Addiction: self-help books

7 Tools to Beat Addiction
Author Stanton Peele, 2004

'A clearly written book for those seeking to overcome addiction without recourse to a 12-step programme'

Review: This book is aimed at readers who wish to beat addiction without treatment or recourse to a 12-step programme. The writer points to the fact that people quit addictions on their own all the time, and drawing on research and clinical studies, aims to help the reader do just that. It helps readers identify and build on those values which are important to them, develop motivation, create situations where the rewards for not drinking outweigh the rewards for drinking, identify their own strengths and weaknesses, resourcing themselves where there are gaps, access supports, build self-respect and ultimately pursue higher goals. Overall this book is very readable and offers the reader proven methods to beat addiction. 

Get Your Loved One Sober: Alternatives To Nagging, Pleading, and Threatening
Authors Robert Meyers & Brenda Wolfe, 2003

'A clearly written supportive book for readers concerned about their loved one’s drinking'.

Suitable for Carers
Review:
This book is aimed at readers who are concerned about their loved one’s drinking. Based on a research-supported model, it seeks to outline alternatives to the begging, pleading and threatening that so many of us engage in when faced with our loved one’s problematic drinking. It outlines alternative ways the reader can communicate their concern so that arguments are minimised and the chance that the loved one will seek help and become sober is maximised. Written in a gentle but empowering way the book also provides practical advice about safety, living with someone whose drinking is problematic and relapse prevention. Not tied in with any one treatment approach, this book will be helpful to any family member concerned about a loved one.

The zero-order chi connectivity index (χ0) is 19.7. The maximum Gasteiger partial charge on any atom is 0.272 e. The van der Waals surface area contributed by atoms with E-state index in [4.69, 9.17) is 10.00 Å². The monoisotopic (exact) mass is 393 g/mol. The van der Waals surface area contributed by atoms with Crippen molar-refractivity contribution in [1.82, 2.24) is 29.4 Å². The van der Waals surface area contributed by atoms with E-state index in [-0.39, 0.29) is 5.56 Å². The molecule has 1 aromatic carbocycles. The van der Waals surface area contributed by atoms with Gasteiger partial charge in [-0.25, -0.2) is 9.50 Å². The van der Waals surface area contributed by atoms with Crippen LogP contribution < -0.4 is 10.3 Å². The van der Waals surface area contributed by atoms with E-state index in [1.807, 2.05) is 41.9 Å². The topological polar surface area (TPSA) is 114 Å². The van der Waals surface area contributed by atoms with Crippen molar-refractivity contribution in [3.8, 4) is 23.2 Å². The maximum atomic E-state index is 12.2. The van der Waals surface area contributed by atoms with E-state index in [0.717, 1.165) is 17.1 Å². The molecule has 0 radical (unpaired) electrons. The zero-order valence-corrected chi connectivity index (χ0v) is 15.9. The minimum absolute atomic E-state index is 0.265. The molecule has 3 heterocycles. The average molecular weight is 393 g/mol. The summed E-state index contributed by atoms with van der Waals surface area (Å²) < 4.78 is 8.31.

Overcoming Compulsive Gambling
Author Alex Blaszczynski, 2010

'A clearly written, non-judgemental self-help guide for readers seeking to overcome problematic gambling'.

Review: Written in a clear and accessible style, this book provides the reader with a self-help guide to overcoming gambling. It is aimed at readers whose gambling has become excessive and is causing distress to themselves or others. It is particularly aimed at those whose problem gambling may still be at an early stage or those who move between controlled and problem gambling. The book is divided into two parts. Part one explores the nature of problem gambling, how it affects the individual and how it impacts on those around him or her. Part two, written from a Cognitive Behavioural perspective, helps the reader prepare for change, build motivation, monitor their gambling, identify triggers and irrational beliefs about gambling and develop the skills which will help them overcome the urge to gamble. Overall this is a very readable book with many engaging and helpful exercises.

Overcoming Problem Drinking
Author Marcantonio Spada, 2006

'A clearly written self-help guide for anyone seeking to address their own problem drinking'.

Review: Written in a clear and accessible style, this book helps readers take a healthier approach to their drinking. Problem drinking is defined as any drinking which causes you or someone else problems, in any area of your life. This book is written from a Cognitive Behavioural perspective helping the reader make sense of and challenge the thoughts and behaviours that exacerbate and maintain their own drinking problems. It looks at how and why drinking can become a problem, provides exercises to build the individual’s motivation to change and focuses the reader on the key skills that will help with high risk situations. It also provides useful tips regarding relaxation and sleep. Overall a very readable and potentially helpful book.